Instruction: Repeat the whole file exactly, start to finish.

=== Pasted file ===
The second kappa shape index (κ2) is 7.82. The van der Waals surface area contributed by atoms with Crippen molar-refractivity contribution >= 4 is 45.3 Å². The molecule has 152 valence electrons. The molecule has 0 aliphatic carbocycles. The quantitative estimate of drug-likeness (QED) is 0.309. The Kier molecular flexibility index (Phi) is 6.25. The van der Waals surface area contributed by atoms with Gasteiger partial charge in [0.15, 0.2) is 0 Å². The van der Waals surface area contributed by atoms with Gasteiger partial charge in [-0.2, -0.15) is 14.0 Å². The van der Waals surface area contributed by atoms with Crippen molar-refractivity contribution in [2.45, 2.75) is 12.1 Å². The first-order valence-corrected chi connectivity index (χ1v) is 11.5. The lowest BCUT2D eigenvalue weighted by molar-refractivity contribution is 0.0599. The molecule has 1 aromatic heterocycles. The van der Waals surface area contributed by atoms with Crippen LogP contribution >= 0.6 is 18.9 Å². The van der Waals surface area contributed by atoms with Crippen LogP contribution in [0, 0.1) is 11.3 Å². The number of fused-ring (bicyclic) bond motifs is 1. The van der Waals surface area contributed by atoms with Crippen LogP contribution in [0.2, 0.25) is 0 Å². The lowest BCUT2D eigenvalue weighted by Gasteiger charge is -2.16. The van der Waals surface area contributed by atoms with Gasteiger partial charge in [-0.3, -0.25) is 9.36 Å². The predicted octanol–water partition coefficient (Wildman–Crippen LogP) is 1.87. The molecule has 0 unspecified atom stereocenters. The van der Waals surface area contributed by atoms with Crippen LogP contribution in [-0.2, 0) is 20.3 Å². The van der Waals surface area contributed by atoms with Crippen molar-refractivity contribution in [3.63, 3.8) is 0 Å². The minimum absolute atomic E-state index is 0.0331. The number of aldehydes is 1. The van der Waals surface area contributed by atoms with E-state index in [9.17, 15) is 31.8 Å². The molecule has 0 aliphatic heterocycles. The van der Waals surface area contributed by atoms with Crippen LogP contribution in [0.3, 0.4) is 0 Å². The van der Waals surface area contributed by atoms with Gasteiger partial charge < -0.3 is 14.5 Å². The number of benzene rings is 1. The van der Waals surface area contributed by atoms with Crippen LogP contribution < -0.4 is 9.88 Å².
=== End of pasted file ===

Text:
The second kappa shape index (κ2) is 7.82. The van der Waals surface area contributed by atoms with Crippen molar-refractivity contribution >= 4 is 45.3 Å². The molecule has 152 valence electrons. The molecule has 0 aliphatic carbocycles. The quantitative estimate of drug-likeness (QED) is 0.309. The Kier molecular flexibility index (Phi) is 6.25. The van der Waals surface area contributed by atoms with Gasteiger partial charge in [0.15, 0.2) is 0 Å². The van der Waals surface area contributed by atoms with Gasteiger partial charge in [-0.2, -0.15) is 14.0 Å². The van der Waals surface area contributed by atoms with Crippen molar-refractivity contribution in [2.45, 2.75) is 12.1 Å². The first-order valence-corrected chi connectivity index (χ1v) is 11.5. The lowest BCUT2D eigenvalue weighted by molar-refractivity contribution is 0.0599. The molecule has 1 aromatic heterocycles. The van der Waals surface area contributed by atoms with Crippen LogP contribution >= 0.6 is 18.9 Å². The van der Waals surface area contributed by atoms with Crippen LogP contribution in [0, 0.1) is 11.3 Å². The number of fused-ring (bicyclic) bond motifs is 1. The van der Waals surface area contributed by atoms with Crippen LogP contribution in [0.2, 0.25) is 0 Å². The lowest BCUT2D eigenvalue weighted by Gasteiger charge is -2.16. The van der Waals surface area contributed by atoms with Gasteiger partial charge in [-0.3, -0.25) is 9.36 Å². The predicted octanol–water partition coefficient (Wildman–Crippen LogP) is 1.87. The molecule has 0 unspecified atom stereocenters. The van der Waals surface area contributed by atoms with Crippen LogP contribution in [-0.2, 0) is 20.3 Å². The van der Waals surface area contributed by atoms with Crippen molar-refractivity contribution in [3.63, 3.8) is 0 Å². The minimum absolute atomic E-state index is 0.0331. The number of aldehydes is 1. The van der Waals surface area contributed by atoms with E-state index in [9.17, 15) is 31.8 Å². The molecule has 0 aliphatic heterocycles. The van der Waals surface area contributed by atoms with Crippen LogP contribution in [0.3, 0.4) is 0 Å². The van der Waals surface area contributed by atoms with Gasteiger partial charge < -0.3 is 14.5 Å². The number of benzene rings is 1. The van der Waals surface area contributed by atoms with Crippen LogP contribution < -0.4 is 9.88 Å².